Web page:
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Henoch-Schönlein purpura with acute pancreatitis: analysis of 13 cases



Henoch-Schönlein purpura is a common small vessel vasculitis in children. Acute pancreatitis rarely presents as a complication of Henoch-Schönlein purpura and has not been well characterized.


We retrospectively reviewed 13 cases of Henoch-Schönlein purpura with acute pancreatitis among 3212 patients who attended our hospital between January 2003 and June 2016 and analyzed their clinical characteristics, laboratory findings, imaging findings, treatment and overall prognosis.


All patients had abdominal manifestations, including significant abdominal pain (13/13), vomiting (9/13), abdominal distension (3/13) and melena (6/13). Serum amylase level significantly increased in all patients, and urine amylase was increased in 7 cases (7/10). However, increased urine lapse was only noted in 2 cases (2/5), and diffuse swelling of the pancreas was seen in 2 cases (2/13) by abdominal ultrasonography. Although all patients had typical skin purpura (13/13), 5 patients (5/13) with acute pancreatitis initially experienced acute abdominal pain in clinical onset of Henoch-Schönlein purpura. Glucocorticoid therapy was effective in alleviating abdominal symptoms of Henoch-Schönlein purpura patients with acute pancreatitis. All patients were in good general condition without any abdominal complications 6–12 months after discharge.


Acute pancreatitis is rarely observed in Henoch-Schönlein purpura children and has no specific clinical features that differentiate it from abdominal manifestations of Henoch-Schönlein purpura. Therefore, in Henoch-Schönlein purpura patients with severe abdominal pain, serum amylase levels should be assessed to confirm the diagnosis of acute pancreatitis. Early diagnose of Henoch-Schönlein purpura with acute pancreatitis and treatment timely was very important for good clinical outcomes.

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Henoch-Schönlein purpura (HSP), a systemic small-vessel vasculitis syndrome, typically occurs in children and causes purpuric skin lesions accompanied by various presentations, including gastrointestinal symptoms, arthritis, and nephritis [1]. The severity of symptoms and the order of their appearance differ among patients. Gastrointestinal manifestations occur in two-thirds of patients and vary from mild abdominal pain to colicky features [2].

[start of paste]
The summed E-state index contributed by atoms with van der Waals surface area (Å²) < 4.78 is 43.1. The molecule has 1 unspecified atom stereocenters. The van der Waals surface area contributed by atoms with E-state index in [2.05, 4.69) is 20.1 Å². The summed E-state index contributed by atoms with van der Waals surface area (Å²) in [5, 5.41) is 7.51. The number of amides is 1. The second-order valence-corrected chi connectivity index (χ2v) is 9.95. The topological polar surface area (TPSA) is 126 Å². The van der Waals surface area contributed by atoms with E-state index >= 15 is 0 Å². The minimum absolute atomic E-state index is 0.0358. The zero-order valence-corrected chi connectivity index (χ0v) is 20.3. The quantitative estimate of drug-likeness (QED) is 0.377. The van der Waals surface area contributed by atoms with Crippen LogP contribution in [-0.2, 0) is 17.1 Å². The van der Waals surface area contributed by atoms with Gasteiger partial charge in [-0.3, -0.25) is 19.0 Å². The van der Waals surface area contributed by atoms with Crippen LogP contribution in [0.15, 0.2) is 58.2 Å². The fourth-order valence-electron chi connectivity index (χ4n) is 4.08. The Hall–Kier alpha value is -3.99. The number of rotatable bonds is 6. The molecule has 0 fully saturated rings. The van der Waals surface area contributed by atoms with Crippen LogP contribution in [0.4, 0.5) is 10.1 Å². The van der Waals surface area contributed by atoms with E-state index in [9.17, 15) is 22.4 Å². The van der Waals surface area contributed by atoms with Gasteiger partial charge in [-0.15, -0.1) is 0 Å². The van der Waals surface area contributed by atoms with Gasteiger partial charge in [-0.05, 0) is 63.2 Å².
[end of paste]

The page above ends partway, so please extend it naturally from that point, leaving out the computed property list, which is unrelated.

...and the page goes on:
Acute pancreatitis (AP) has been reported by only a limited number of authors, with different clinical features during the course of HSP. Most cases of HSP pancreatitis are mild in clinical characteristics but can evolve into hemorrhage, necrosis and pseudocyst [3, 4]. As a complication, AP can be diagnosed on the basis of a high level of serum amylase in HSP patients with abdominal pain. In cases with epigastric tenderness, routine serum and urine amylase evaluations may reveal pancreatic involvement in HSP [4]. We herein retrospectively reviewed 13 cases of HSP patients with AP among 3212 HSP patients and analyzed symptoms and signs, laboratory findings, imaging findings, treatment and their prognosis.


All the clinical data used in this study were obtained from the paper and electronic medical records (EMRs) of our hospital. The study protocol was approved by the Research Ethics Commission of the First Affiliated Hospital of Anhui Medical University.


Children with a final diagnosis of HSP presenting to the Department of Pediatrics, First Affiliated Hospital of Anhui Medical University were prospectively enrolled between January 2003 and June 2016. All patients conformed to the standard established by the European League Against Rheumatism/Paediatric Rheumatology International Trials Organization/Paediatric Rheumatology European Society [5]. All patients had typical skin purpura over the buttocks and lower extremities and exhibited 1 or more of the typical manifestations of the syndrome, including abdominal symptoms, hematuria, or arthritis. The diagnosis of AP was made in patients with two of the following three manifestations: characteristic upper abdominal pain, elevated levels of pancreatic enzymes, or imaging findings suggesting AP [6].

Data collection

We reviewed the age, length of hospital stay, and initial manifestation of HSP patients with AP. The abdominal manifestations of HSP among patients with AP, including abdominal pain, nausea, vomiting, upper gastrointestinal bleeding manifested with tarry stool passage, hematochezia and diarrhea, were analyzed. Laboratory studies including serum and urine amylase levels, hemogram, blood calcium, fecal occult blood, and imaging reports were recorded. The treatment process and outcome were also reviewed.


Clinical features

Three thousand two hundred twelve HSP children, including 1966 males and 1249 females (mean age 6.7 ± 2.41 years old, absolute range 1.4–15 years), were enrolled in the study. Among the 3212 HSP patients, only 13 patients (0.4%), including 9 males and 4 females (mean age 10.58 ± 2.63 years old, absolute range 6–14 years), had AP as a complication of HSP. Eight cases with AP had typical rash for HSP in the onset (8/13), and the time interval between skin purpura and identification of pancreatic damage was from 2 to 30 days (the average was 9.25 ± 9.65 days). Five cases with AP initially experienced acute abdominal pain (5/13), and skin purpura appeared 4–15 days after disease onset (the average was 7.40 ± 4.83 days). Details regarding age, duration of hospital stay, and initial manifestation are presented in Table 1.